With authorization from Prime Minister Viktor Orbán, Hungarian authorities went ahead with the transfer. Upon Safarov’s arrival, Azeri President Ilham Aliyev immediately pardoned him, and then promoted him to the rank of major in the Azerbaijani army. In no time the masses were celebrating his return home on the streets. The elated deputy chairman and executive secretary of the presidential New Azerbaijan Party, Ali Akhmedov declared that now that “Ramil was released, next is the liberation of Karabakh.”
What changed in-between
In a nutshell, Azerbaijan became very important, for Hungary as well as for others. By the time Ramil Safarov decided to kill his Armenian schoolmate, plans for what is widely known now as the Nabucco pipeline were already being considered. Caucasian developments slowly paved the way for such a project to seem feasible, and this prompted a wave of engagements in the field energy diplomacy by hitherto passive players, including Eastern European countries facing the problem of one-sided dependence on Russian natural gas imports.
Safarov became very important, too. Zahid Oruj, a member of the Azerbaijani parliament’s national security committee now claims that the chief reason for the opening of an Azerbaijani embassy in Budapest was to defend Safarov’s interests and expedite his release. Azeri diplomats did indeed work hard on this. On numerous occasions they requested Safarov’s extradition, only to be turned down.
Then the Hungarian government changed, too, with Prime Minister Viktor Orbán’s government coming to power in 2010. The new leadership inherited problems with state debt and was seeking to address this challenge through what it called “unorthodox” solutions. In order to remain loyal to its own, peculiar vision of economic policy, the government was now interested in seeking unorthodox sources of debt refinancing as well, as an alternative to the IMF and its conditionality-based lending. At the same time they were pushing on with Hungary’s already intense efforts in energy diplomacy. They also announced a policy of “global opening” and later a policy of “eastern opening,” turning, for favorable economic cooperation agreements and assistance, to countries like China, Saudi Arabia and even Azerbaijan. In the beginning of August this year, news emerged that Hungary was considering an issuance of sovereign bonds in Turkey, denominated in either Turkish lira or Azeri manat, or both. At around the same time, the Azeri oil firm, SOCARindicated they would eventually decide on whether they would prefer the Nabucco-West or the TAP (Trans-Adriatic) pipeline as the priority arm of the gas supply route carrying gas from the Caspian Shah Deniz field to Europe.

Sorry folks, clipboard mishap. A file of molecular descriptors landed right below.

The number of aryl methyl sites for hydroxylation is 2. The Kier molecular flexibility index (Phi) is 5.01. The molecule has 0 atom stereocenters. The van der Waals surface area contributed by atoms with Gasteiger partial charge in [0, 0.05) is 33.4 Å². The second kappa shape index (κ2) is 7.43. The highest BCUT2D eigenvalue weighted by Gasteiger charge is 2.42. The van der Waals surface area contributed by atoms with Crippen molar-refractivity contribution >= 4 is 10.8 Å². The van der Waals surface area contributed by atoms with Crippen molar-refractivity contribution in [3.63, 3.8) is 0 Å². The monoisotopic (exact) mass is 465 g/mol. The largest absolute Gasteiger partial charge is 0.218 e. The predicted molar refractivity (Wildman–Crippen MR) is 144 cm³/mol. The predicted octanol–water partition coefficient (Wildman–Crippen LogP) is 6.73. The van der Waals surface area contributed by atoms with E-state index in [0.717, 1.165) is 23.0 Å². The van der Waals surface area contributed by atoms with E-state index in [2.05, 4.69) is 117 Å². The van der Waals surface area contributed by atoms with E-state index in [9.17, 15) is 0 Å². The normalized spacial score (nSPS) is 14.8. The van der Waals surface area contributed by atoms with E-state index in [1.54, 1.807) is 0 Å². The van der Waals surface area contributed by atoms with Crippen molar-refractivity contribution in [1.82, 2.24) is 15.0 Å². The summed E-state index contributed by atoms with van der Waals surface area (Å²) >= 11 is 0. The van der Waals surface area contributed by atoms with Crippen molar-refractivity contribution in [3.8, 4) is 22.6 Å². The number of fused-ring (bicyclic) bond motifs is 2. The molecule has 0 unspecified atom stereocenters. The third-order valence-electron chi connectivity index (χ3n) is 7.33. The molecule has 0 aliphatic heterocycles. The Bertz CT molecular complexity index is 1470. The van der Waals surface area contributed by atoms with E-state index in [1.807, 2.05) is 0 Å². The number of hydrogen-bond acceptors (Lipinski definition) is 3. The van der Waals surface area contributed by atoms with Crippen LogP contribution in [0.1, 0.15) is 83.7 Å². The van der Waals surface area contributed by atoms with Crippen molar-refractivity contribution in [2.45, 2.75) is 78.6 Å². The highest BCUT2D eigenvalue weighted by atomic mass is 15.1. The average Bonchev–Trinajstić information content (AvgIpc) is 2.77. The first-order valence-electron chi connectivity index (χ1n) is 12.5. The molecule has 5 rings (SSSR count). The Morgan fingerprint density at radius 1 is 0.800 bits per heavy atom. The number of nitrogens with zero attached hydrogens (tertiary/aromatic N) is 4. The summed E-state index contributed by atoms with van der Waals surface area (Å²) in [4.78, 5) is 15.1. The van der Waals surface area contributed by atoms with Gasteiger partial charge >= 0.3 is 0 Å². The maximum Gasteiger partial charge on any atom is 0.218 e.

And then Safarov’s extradition took place.
The Hungarian government is left looking either hopelessly naïve or blatantly cynical in the wake of Safarov’s pardon in Azerbaijan. The contrast between the two different interpretations gets even starker when one considers that there may have been occasional talks about Safarov’s fate between Hungarian Prime Minister Viktor Orbán and Azeri President Ilham Aliyev for over a year, as Novruz Mammadov, the foreign affairs secretary of the Azeri presidential cabinet now says.